Interview with Skywalker Payne

GE DIGITAL CAMERA1.  First of all, tell us a little bit about yourself.
I have lived and traveled throughout many of the major cities of the USA. I began my work as a nurse just a little over six years ago working in the Navajo nation and also worked in the Hopi and Navajo Indian nation before moving here to work in Homer, Alaska, the “cosmic hamlet by the sea. I am a professional oral storyteller and a practicing Buddhist. My husband, Brian Payne, draws Zinc Comics.
2. Just by reading your about page, I get a sense that you’ve done it all (or almost) and seen it all. Do you think that life experience, travel, and all sorts of adventures are important when it comes to writing?
Christian, I guess from your youthful perspective, my life may seem as if I’ve “done it all” but from mine there’s so much I would still like to do – travel to Africa and Asia, spend my days writing and storytelling without worry about paying bills, and to live in a world at peace. But to answer your question, I think imagination, time, and development of craft are what are most important when it comes to writing. While travel and adventures can contribute subject matter for writing, they are not essential. Think of Emily Dickinson, who never left home.
3. What inspires you? 
It’s difficult to answer this question because I get ideas all of the time, and most of them remain in my idea file. But, most are based in something I have seen or experienced or feel. For instance, my Kindle Single, Illimitable Beauty, developed from a story idea that came to me many years ago when I was attempting to play an electric keyboard and wrote a couple of songs. The original idea for what became my e-book, The Ultimate Wonder, World Stories Illuminating Death, was my work with a hospice organization and seeking stories to tell to engage the community in hospice. Now, living across the street with a beach view, I’m writing haikus based on photos of waves. And this is an interesting project, because often the photos evoke images and ideas that are of an internal or spiritual nature.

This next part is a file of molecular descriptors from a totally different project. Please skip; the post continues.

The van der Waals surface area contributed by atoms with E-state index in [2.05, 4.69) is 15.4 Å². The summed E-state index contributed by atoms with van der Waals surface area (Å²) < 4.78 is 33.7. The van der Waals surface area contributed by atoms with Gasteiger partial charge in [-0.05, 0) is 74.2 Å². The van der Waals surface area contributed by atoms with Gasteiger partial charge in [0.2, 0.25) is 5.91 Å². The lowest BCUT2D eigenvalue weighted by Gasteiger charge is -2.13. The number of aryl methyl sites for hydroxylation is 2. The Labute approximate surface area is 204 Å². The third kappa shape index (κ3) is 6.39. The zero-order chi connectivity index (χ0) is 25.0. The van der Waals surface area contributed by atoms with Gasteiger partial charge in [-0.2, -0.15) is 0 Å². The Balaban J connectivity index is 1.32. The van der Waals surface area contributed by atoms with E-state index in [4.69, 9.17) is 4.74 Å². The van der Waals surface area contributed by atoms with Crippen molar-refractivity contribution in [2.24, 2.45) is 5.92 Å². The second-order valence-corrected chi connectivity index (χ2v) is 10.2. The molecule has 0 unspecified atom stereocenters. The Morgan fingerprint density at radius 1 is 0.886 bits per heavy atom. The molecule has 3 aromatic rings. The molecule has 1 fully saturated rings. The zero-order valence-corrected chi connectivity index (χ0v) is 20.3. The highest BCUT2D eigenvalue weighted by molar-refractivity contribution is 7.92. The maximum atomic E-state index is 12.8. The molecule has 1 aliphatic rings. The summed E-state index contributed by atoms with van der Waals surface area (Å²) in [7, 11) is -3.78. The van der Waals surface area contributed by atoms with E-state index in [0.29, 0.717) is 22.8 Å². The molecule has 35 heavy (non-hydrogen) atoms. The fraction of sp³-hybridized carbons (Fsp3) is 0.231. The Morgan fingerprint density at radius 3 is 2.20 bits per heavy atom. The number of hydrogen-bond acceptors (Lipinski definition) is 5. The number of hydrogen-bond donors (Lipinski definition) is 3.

4. When did you begin to consider yourself a writer?
I began considering myself a writer when I was in third grade and wrote and illustrated my first crude construction paper book. Thus, writing has been part of who I am all of my life, as I stepped in and out of other art forms and jobs. But, recently I acknowledged that above all else, I am a writer.
5. Would you say writing is a craft or an art?
Writing is both craft and art as all art forms are. The craft part is the tools we use – language, grammar, sentence structure, poetic styles, plot structure, etc. The art is our imagination. The writers who are remembered are those who combine the best of both.
6. What is the best piece of writing advice you ever received?
Just keep writing and don’t worry about anything else.
7. What do you think aspiring writers should focus on?
Aspiring writers should focus on craft – learning as much as they can, depending on their personality and resources, either through classes, workshops, online resources or just reading. Secondly, write as much as possible and seek good feedback from writers and readers they respect.
8. Quality or quantity?
I believe quality is the most important issue. As there are many people who can write a lot – but what is remembered are the great works.
I’d like to end by thanking you for introducing me to your followers. My work can be seen at my website  and my blog  And my e-book, The Ultimate Wonder, World Stories Illuminating Death, is available on all e-book retailers. My Kindle Single, Illimitable Beauty, of course is available on Amazon.
I’d like to announce a special offer for those of you wish to be interviewed (or have me review one of your books): if you contribute at least $50 to my campaign, besides any perk you might select, you’ll also be entitled to an interview/review.
This offer ends Monday morning.
You can purchase it here

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